Sunday, September 07, 2008

That Day That Never Comes

I am not one to often triumph the notion of a 'comeback' of an actor, politician, musician, writer, or whatever the label is usually slapped onto. It's like this - someone crafts something that you respect so much, then deviates and does something else so you hate them and think they've 'lost it'. But who are we to say? I'll hold myself accountable for the decisions I make, and let others hold themselves to their own level and standard.

Music is easily the most impressionable force upon my writing, often crafting ideas out of a single lyric, or an entire scripts tone based on the feel and mood a song gives me. I chalk up a little new playlist in my Itunes and get to work. The playlist grows, songs are added that fit the mood and scenes I've crafted. For entire stretches of the writing process that playlist will be on constant repeat until I hit the end.

Unfortunately for me one of my favorite genres in music is Metal. Death Metal, thrash Metal, progressive metal...the list goes on. But it seldom translates into a worth playlist. And while that's not an issue here, because I haven't created a new idea or playlist, it's on my mind because a recent leak of famed Thrash legends Metallica was sent over to me by my friend. A bad that I hold in high regard even though the past, oh...15 years have produced works that they won't be remembered by, at least not fondly. I'm not a defender of the group and their utter pathetic concept on new media distribution (or lack thereof) did nothing but show their age.

The new Album - Death Magnetic - is a surprise in pretty much every way. Gone is the staple melodramtic lyrics that has always dogged them - even from the "kill 'em All' days and it seems they've taken a step back to their recent offerings. To say this album is a carbon attempt at And Justice for All would be lying and it's no Master of Puppets either. But it's all there. It's heavy, hard, thrilling and thoughtful. Back are the epic 8 minute songs, thrashing solo's and brutal force they became known for.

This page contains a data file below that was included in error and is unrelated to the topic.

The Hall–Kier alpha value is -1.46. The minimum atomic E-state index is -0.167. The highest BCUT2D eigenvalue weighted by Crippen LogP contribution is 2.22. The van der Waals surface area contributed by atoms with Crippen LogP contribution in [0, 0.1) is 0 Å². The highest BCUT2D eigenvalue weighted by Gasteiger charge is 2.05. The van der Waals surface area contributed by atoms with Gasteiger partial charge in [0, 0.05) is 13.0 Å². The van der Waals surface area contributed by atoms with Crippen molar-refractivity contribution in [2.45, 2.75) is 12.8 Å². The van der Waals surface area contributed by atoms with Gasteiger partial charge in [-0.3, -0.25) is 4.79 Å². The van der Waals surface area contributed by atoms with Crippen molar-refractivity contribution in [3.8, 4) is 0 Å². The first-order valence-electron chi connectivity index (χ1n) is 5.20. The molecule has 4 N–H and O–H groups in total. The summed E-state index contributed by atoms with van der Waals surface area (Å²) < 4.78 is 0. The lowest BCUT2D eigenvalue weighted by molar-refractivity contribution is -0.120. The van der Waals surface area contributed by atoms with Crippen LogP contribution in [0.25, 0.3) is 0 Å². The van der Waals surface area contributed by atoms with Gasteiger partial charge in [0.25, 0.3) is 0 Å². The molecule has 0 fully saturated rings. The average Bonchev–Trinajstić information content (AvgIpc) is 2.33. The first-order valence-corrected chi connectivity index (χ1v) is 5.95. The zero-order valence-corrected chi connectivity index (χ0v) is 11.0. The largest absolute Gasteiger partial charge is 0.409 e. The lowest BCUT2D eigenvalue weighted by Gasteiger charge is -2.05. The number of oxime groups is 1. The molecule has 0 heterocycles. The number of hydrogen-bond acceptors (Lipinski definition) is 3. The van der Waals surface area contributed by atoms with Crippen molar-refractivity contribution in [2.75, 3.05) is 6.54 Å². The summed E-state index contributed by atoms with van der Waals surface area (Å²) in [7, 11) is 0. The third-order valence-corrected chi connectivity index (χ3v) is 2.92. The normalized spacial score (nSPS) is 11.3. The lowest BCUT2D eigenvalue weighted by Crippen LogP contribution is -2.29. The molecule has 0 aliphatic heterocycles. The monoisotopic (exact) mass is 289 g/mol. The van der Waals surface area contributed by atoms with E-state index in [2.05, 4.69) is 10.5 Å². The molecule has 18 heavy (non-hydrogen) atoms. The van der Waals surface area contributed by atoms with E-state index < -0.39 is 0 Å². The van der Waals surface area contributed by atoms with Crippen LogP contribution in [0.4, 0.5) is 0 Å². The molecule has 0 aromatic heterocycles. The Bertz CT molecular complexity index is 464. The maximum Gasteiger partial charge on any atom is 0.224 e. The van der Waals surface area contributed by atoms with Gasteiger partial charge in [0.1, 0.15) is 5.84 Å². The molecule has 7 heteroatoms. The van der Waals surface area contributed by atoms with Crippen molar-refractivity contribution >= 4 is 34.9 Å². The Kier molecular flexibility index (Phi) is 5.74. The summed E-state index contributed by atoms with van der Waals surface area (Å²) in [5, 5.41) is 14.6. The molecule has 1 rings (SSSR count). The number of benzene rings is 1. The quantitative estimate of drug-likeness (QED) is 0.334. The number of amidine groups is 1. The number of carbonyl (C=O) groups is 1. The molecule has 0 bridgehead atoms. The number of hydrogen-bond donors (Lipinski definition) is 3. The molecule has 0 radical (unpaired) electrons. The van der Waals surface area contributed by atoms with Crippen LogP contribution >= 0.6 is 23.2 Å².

But there's something else. And while people will try to peg this as the dreaded 'comeback' it's not. It's a departure from everything they've been doing - a progression from it. The influence of much maligned albums such as Load, S&M, St. Anger and Reload is all there. And if you listen closely you can here it in the songs. What you get is the perfect amalgamation of past and present. It's a bit of the Black album, a bit of Justice, a little bit of Load and so on - but it's all wonderfully crafted into something any band would be proud of.

For me - it's something to write while listening to. And in a way it has a nice little lesson wrapped up in it. The crux of who this band was, whatever everyone remember them as, is the backbone to whole thing. But it's what this band became for awhile that rounds out the sound. They extended, explored and maybe they hit a few blocks along the way while they're tried but as a result they've come back with something far more mature. Something I think writers, at least successful ones, ultimately do. Using everything in the arsenal and weeding out what doesn't fit to bring something beyond anything they coulda done while starting out.

Yeah - if you're not a metal fan this won't matter much. But I am - and Death Magnetic is awesome in so many ways. Forget comeback - this is a reclaiming.